However, well-traveled trails into the Gorge give hikers opportunities for all levels of hiking (for a vehicle fee). North of Taos, west of Highway 522, a series of trails surrounds the Wild Rivers Visitor Center. La Junta Trail is a short but steep hike to the confluence of the Rio Grande and the Red River. Campers can take advantage of campsites by the parking lot or in the Gorge.
Big Arsenic Springs Trail is a moderate, one-mile hike to cold-water springs; Little Arsenic Trail sits to the south and is also about a mile each way. River Trail runs along the Gorge and connects the aforementioned trails over the course of its 2.5 miles.
The Red River Fault Trail is mountain bike friendly. It consists of a moderate 5-mile loop. El Aguaje Trail is less than a mile long and takes hikers to the Red River. The Pescado Trail is nearly two miles one-way and allows access to the Red River Fish Hatchery.
The Chiflo Trail is an easy half-mile to the Rio Grande, while the difficult two-mile Guadalupe Mountain Trail contains a thousand-foot change in elevation that allows for excellent views. The Rinconada Loop Trail is an easy, six-mile loop around the rim that is bicycle friendly. The East Rim Trail is an easy, 3.5-mile-one-way trail that skirts the rim of the Gorge. Las Vistas De Questa Trail is seven miles one-way, while the moderate Punto de Coyote Loop Trail is less than four miles long but offers two scenic overlooks.
Rio Grande Del Norte National Monument – South
The West Rim Trail runs north and south near the Rio Grande Gorge Bridge on U.S. 64, northwest of Taos. The trail is relatively flat and runs nine miles one-way, making it ideal for mountain biking.
La Vista Verde Trail, off Highway 567 just north of the Taos Junction Bridge near Pilar, is just over a mile each way; this easy trail offers great views of the Rio Grande Gorge.
The Petaca Point Trail takes hikers on a four-mile trek from above the Taos Junction Bridge to the confluence of Arroyo Petaca and the Rio Grande above the Petaca Campground.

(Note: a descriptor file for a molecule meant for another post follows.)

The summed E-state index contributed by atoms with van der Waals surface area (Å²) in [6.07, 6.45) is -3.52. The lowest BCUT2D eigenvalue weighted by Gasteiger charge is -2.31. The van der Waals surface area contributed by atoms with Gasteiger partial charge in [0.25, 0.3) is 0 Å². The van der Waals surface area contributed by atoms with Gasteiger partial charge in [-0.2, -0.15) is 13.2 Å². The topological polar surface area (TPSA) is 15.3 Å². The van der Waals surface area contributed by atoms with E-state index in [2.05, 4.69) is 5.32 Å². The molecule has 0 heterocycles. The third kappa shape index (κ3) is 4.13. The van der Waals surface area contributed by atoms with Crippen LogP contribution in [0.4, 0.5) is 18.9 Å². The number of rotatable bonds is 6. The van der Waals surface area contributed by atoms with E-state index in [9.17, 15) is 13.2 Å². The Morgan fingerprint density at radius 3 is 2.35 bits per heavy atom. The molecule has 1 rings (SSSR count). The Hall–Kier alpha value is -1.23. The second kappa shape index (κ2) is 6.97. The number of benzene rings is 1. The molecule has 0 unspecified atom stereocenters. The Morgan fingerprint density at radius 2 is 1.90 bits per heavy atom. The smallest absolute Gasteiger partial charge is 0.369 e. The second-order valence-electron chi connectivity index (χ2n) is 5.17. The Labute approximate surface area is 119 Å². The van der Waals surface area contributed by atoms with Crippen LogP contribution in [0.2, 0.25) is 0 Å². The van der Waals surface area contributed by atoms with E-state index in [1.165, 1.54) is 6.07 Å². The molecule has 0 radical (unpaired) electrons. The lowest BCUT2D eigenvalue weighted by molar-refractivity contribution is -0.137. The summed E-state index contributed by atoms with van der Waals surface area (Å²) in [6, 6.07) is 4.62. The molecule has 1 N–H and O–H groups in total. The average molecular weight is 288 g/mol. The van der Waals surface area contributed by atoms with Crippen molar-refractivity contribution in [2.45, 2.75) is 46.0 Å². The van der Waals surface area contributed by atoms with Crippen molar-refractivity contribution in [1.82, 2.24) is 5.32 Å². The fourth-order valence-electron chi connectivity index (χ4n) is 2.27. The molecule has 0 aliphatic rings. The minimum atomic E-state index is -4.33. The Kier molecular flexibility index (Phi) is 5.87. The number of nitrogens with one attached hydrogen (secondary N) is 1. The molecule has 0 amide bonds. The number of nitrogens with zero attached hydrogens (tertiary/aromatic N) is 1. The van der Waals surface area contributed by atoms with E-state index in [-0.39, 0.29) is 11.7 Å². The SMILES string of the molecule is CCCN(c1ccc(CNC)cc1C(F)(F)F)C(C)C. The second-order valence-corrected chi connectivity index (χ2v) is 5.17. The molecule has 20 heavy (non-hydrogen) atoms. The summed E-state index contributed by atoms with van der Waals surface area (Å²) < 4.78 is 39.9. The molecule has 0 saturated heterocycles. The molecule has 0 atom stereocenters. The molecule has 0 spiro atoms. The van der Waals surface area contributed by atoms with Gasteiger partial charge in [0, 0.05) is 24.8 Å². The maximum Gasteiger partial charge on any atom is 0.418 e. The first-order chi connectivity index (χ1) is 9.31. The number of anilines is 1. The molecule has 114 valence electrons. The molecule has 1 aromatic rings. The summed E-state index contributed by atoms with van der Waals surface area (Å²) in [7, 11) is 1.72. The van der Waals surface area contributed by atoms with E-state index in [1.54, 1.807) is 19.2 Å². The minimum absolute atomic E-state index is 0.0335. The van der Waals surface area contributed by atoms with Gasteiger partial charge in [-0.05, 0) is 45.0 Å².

A series of Taos Valley Overlook Trails snakes through the flat brush east of the Gorge, off of Highway 68 near Mile Marker 35. About 20 miles of trails in the area offer great views of the Gorge and mountains.
The Slide Trail is just over a mile one-way and can be accessed from the end of County Road 110, which heads west from Highway 68. The difficult Picuris Trail is less than a mile long and is located just east of the Taos Junction Bridge; hikers on the trail end up on the east rim of the Gorge.
Las Minas Trail is an easy half-mile from the Rio Grande Gorge Visitor Center off of Highway 68 near Pilar. Hikers are rewarded with good views of the Gorge from an overlook. And La Senda del Medio Trail starts at the Pilar Campground, runs along the east side of the Rio Grande and connects with the other campgrounds on the river. About 2.5 miles one-way, the moderate trail also offers good views of the Gorge.
Carson National Forest
Camino Real Ranger District
The 4.4-mile-long 70 Moto Forest Trail is open to off-highway vehicles, hiking, horseback riding, mountain biking, cross-country skiing, snowshoeing and snowmobiling. It can be accessed from Forest Road 76, south of Angel Fire, and from Valle Escondido. The trail accesses Osha Meadow and Osha Pass.
The Agua Piedra Handicap Trail 6 is just short of a mile long and is open for hiking. It is located on Highway 518, east of the Agua Piedra Campground, and can be accessed from the Agua Piedra barrier-free fishing day-use site along the Rio Pueblo.
Agua Piedra Trail 19A is open to hiking, horseback riding, mountain biking, snowshoeing and cross-country skiing. The trailhead is located in the Agua Piedra Campground, and the trail is non-motorized below the junction with Trail 22.
The 4.2-mile-long Agua Sarca Trail #16 is open to hiking, horseback riding and mountain biking. The trail, listed as easy to intermediate, can be accessed from the north side of Highway 518 or Forest Road 722. It includes a series of meadows and offers opportunities for solitude.
The information listed above was provided by the Forest Service and Bureau of Land Management.
For a full list and brief descriptions of the trails in the Carson National Forest, compiled by ranger district, visit www.fs.usda.gov/activity/carson/recreation/hiking.
For a list comprising trails in the Santa Fe National Forest, visit www.fs.usda.gov/activity/santafe/recreation/hiking.
For more information about the Rio Grande del Norte National Monument or other BLM-held lands, visit www.blm.gov/programs/recreation/recreation-activities/new-mexico.